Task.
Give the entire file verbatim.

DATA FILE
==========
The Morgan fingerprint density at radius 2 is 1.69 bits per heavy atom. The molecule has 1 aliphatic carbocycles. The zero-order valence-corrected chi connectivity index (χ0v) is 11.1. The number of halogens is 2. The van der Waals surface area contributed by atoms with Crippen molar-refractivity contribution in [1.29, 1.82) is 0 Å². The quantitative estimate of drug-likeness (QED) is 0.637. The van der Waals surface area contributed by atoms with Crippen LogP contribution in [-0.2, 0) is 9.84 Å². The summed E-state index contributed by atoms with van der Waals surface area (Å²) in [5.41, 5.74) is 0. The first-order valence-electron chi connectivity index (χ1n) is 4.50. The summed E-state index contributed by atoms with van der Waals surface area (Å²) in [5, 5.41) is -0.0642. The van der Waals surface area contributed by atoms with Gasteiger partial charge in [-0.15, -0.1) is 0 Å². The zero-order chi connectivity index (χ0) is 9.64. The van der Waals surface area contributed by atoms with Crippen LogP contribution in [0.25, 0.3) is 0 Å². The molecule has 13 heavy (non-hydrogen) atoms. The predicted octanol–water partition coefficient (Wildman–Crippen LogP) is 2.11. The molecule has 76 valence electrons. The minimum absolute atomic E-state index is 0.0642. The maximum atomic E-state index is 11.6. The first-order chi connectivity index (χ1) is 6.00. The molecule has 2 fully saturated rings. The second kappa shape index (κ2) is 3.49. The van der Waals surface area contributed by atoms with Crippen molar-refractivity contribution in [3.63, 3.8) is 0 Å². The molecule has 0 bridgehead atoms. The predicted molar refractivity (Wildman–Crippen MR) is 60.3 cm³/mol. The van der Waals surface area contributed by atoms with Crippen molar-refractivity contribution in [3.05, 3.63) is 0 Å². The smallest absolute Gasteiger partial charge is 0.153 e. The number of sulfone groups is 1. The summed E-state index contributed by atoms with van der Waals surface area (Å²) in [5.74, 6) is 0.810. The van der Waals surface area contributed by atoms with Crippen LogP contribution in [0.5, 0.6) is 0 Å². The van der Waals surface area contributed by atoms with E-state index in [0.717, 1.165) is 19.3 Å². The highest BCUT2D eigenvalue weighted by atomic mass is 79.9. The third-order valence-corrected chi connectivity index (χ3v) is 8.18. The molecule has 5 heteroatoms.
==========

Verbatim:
The Morgan fingerprint density at radius 2 is 1.69 bits per heavy atom. The molecule has 1 aliphatic carbocycles. The zero-order valence-corrected chi connectivity index (χ0v) is 11.1. The number of halogens is 2. The van der Waals surface area contributed by atoms with Crippen molar-refractivity contribution in [1.29, 1.82) is 0 Å². The quantitative estimate of drug-likeness (QED) is 0.637. The van der Waals surface area contributed by atoms with Crippen LogP contribution in [-0.2, 0) is 9.84 Å². The summed E-state index contributed by atoms with van der Waals surface area (Å²) in [5.41, 5.74) is 0. The first-order valence-electron chi connectivity index (χ1n) is 4.50. The summed E-state index contributed by atoms with van der Waals surface area (Å²) in [5, 5.41) is -0.0642. The van der Waals surface area contributed by atoms with Gasteiger partial charge in [-0.15, -0.1) is 0 Å². The zero-order chi connectivity index (χ0) is 9.64. The van der Waals surface area contributed by atoms with Crippen LogP contribution in [0.25, 0.3) is 0 Å². The molecule has 13 heavy (non-hydrogen) atoms. The predicted octanol–water partition coefficient (Wildman–Crippen LogP) is 2.11. The molecule has 76 valence electrons. The minimum absolute atomic E-state index is 0.0642. The maximum atomic E-state index is 11.6. The first-order chi connectivity index (χ1) is 6.00. The molecule has 2 fully saturated rings. The second kappa shape index (κ2) is 3.49. The van der Waals surface area contributed by atoms with Crippen molar-refractivity contribution in [3.63, 3.8) is 0 Å². The molecule has 0 bridgehead atoms. The predicted molar refractivity (Wildman–Crippen MR) is 60.3 cm³/mol. The van der Waals surface area contributed by atoms with Crippen molar-refractivity contribution in [3.05, 3.63) is 0 Å². The smallest absolute Gasteiger partial charge is 0.153 e. The number of sulfone groups is 1. The summed E-state index contributed by atoms with van der Waals surface area (Å²) in [5.74, 6) is 0.810. The van der Waals surface area contributed by atoms with Crippen LogP contribution in [0.5, 0.6) is 0 Å². The van der Waals surface area contributed by atoms with E-state index in [0.717, 1.165) is 19.3 Å². The highest BCUT2D eigenvalue weighted by atomic mass is 79.9. The third-order valence-corrected chi connectivity index (χ3v) is 8.18. The molecule has 5 heteroatoms.